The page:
Another reason why this is a good investment barometer is that, when the cash of the company starts running short, dividends are among the first expenditures to get cut. That will serve as a good indicator of how the company is performing in terms of capital utilisation.

What this means is that, for growth stocks without dividend policies, Mr Budget will have to be more mindful about deploying our investment capital into them. 

Some of Mr Wonderful’s other rules for investing:

  • no more than 5% in any one name
  • no more than 20% in any sector
  • volatility is the enemy, so stick with less volatile large caps and dividend payers
  • Take your age, and put that percent of your wealth into bonds

This is a good reminder as Mr Budget just liquidated Beyond Meats, a counter which I bought few months back and suffered a 60% capital lost.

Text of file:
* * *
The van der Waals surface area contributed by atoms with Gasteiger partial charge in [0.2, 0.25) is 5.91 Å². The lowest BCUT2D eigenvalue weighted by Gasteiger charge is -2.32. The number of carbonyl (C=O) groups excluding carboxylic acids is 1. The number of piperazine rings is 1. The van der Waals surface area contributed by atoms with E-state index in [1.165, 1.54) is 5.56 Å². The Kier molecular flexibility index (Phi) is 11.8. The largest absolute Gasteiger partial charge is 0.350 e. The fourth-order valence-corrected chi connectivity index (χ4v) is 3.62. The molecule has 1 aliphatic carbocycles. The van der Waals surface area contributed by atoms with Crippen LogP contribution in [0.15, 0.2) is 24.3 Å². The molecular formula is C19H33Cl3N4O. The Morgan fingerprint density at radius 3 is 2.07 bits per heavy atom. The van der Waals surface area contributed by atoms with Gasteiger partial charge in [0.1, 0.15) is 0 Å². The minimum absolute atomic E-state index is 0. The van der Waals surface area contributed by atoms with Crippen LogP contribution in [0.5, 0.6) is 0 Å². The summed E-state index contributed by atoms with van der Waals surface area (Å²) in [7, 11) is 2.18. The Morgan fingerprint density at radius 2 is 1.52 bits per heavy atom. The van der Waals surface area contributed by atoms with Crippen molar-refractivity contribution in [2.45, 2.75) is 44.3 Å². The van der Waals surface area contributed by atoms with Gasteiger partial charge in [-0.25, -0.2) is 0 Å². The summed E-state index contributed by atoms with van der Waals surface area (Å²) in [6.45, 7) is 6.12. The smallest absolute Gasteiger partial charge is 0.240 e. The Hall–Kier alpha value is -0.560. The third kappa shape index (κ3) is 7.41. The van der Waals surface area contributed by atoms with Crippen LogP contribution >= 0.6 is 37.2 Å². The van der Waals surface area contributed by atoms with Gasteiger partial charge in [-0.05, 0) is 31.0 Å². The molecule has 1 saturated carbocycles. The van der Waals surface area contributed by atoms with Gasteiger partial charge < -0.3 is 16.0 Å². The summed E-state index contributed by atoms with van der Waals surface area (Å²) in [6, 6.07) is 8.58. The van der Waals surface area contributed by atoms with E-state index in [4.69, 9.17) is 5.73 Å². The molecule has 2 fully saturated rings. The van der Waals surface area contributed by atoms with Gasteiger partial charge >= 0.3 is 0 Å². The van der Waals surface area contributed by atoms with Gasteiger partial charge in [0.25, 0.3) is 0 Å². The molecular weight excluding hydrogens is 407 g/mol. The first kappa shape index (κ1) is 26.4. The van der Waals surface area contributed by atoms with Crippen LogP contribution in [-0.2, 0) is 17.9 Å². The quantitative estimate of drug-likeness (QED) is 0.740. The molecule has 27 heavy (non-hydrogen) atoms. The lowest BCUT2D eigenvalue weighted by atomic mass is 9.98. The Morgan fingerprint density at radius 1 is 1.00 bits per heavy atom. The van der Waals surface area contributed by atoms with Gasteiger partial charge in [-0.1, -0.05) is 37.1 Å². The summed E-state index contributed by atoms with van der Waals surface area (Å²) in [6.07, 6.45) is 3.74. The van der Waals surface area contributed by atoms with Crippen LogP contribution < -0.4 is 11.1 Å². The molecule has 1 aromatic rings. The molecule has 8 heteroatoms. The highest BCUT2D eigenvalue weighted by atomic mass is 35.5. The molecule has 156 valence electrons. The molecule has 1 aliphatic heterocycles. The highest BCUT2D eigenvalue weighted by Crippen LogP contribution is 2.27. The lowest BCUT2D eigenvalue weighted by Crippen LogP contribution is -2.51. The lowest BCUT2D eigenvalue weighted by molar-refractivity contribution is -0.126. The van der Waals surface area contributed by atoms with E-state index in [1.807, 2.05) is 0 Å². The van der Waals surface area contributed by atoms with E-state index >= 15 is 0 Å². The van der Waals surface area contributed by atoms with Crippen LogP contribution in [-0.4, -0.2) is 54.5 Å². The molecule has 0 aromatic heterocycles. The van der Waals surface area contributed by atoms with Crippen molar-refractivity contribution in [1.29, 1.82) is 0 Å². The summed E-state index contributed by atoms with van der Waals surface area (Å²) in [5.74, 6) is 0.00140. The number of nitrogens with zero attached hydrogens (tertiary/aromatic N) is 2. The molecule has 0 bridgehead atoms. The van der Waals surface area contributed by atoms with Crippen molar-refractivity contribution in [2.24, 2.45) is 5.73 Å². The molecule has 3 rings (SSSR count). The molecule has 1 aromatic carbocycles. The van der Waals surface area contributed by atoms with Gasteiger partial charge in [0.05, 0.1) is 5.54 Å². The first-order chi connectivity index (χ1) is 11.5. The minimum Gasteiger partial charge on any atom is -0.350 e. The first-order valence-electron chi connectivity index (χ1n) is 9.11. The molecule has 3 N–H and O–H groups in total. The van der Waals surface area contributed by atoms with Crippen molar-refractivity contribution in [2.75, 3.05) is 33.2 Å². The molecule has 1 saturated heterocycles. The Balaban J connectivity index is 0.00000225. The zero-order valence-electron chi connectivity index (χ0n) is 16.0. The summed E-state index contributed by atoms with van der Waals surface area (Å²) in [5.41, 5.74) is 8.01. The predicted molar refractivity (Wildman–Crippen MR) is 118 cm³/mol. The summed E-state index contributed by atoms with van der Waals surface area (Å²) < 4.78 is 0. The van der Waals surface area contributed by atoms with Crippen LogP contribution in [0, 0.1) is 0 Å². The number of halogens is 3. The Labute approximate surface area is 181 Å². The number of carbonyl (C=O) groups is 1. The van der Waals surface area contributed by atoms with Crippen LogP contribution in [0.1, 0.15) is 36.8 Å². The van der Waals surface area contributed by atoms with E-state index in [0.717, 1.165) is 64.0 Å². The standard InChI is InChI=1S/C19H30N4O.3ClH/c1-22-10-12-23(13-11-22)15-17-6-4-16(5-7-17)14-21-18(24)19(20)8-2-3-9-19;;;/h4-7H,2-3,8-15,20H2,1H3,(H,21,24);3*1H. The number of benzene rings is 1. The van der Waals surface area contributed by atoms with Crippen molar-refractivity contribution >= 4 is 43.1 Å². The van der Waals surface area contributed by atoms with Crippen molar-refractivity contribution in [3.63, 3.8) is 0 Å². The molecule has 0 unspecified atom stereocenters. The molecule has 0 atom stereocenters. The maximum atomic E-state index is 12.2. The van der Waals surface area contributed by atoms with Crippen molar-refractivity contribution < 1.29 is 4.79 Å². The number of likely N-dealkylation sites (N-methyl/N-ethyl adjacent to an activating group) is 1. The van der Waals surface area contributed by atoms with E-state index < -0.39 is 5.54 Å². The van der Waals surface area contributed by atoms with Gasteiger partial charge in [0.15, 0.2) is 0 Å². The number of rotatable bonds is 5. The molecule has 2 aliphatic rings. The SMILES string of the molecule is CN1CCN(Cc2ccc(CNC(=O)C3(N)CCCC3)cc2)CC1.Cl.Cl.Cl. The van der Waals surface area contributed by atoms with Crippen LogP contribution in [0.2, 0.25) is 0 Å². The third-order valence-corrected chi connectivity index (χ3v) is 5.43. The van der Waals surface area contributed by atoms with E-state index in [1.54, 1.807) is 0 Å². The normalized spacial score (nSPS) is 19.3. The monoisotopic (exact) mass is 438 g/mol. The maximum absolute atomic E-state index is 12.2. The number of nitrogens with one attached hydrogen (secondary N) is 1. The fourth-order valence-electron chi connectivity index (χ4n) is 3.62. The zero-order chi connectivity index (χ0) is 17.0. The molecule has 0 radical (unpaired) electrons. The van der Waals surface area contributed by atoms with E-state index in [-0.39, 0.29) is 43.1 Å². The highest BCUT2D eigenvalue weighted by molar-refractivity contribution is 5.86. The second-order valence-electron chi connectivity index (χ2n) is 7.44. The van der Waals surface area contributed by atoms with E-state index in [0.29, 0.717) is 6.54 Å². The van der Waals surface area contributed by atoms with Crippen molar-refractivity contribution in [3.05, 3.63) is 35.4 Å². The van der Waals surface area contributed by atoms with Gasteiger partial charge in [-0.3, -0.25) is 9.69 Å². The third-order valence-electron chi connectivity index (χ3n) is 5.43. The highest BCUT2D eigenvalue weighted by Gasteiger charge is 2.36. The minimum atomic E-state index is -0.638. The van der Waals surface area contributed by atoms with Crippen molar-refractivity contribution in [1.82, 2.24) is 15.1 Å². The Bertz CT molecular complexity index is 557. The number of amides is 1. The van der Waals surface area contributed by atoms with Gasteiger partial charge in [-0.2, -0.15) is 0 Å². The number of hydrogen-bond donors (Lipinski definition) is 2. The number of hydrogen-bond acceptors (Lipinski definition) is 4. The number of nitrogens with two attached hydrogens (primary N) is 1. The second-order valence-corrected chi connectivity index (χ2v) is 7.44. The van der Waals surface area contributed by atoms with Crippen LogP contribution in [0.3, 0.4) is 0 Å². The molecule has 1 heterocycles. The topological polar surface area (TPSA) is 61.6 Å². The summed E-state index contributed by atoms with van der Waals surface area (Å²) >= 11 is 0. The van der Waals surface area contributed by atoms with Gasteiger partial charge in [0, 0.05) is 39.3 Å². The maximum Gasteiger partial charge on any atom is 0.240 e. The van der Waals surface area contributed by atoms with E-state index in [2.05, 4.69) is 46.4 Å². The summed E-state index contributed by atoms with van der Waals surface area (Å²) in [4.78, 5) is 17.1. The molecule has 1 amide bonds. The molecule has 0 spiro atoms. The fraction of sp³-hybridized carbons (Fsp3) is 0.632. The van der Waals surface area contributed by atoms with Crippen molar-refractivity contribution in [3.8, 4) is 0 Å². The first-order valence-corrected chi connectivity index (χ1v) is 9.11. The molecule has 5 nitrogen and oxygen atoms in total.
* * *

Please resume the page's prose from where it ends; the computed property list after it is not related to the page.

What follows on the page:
The counter was bought without proper analysis at the fear of missing out, and subsequently caused a 60% capital lost.

The Mrs asked me why did i not hold onto it – but what i didnt tell her is that, for me to recover my position and break even, the counter would have to go up by 120%, a highly unlikely case given the increased competition and the wearing off of the novelty.

Hence, it’s better for me to just cut loss (one of my biggest lost position) and to see if I can deploy the cash into something else.

And this time, into a dividend paying counter.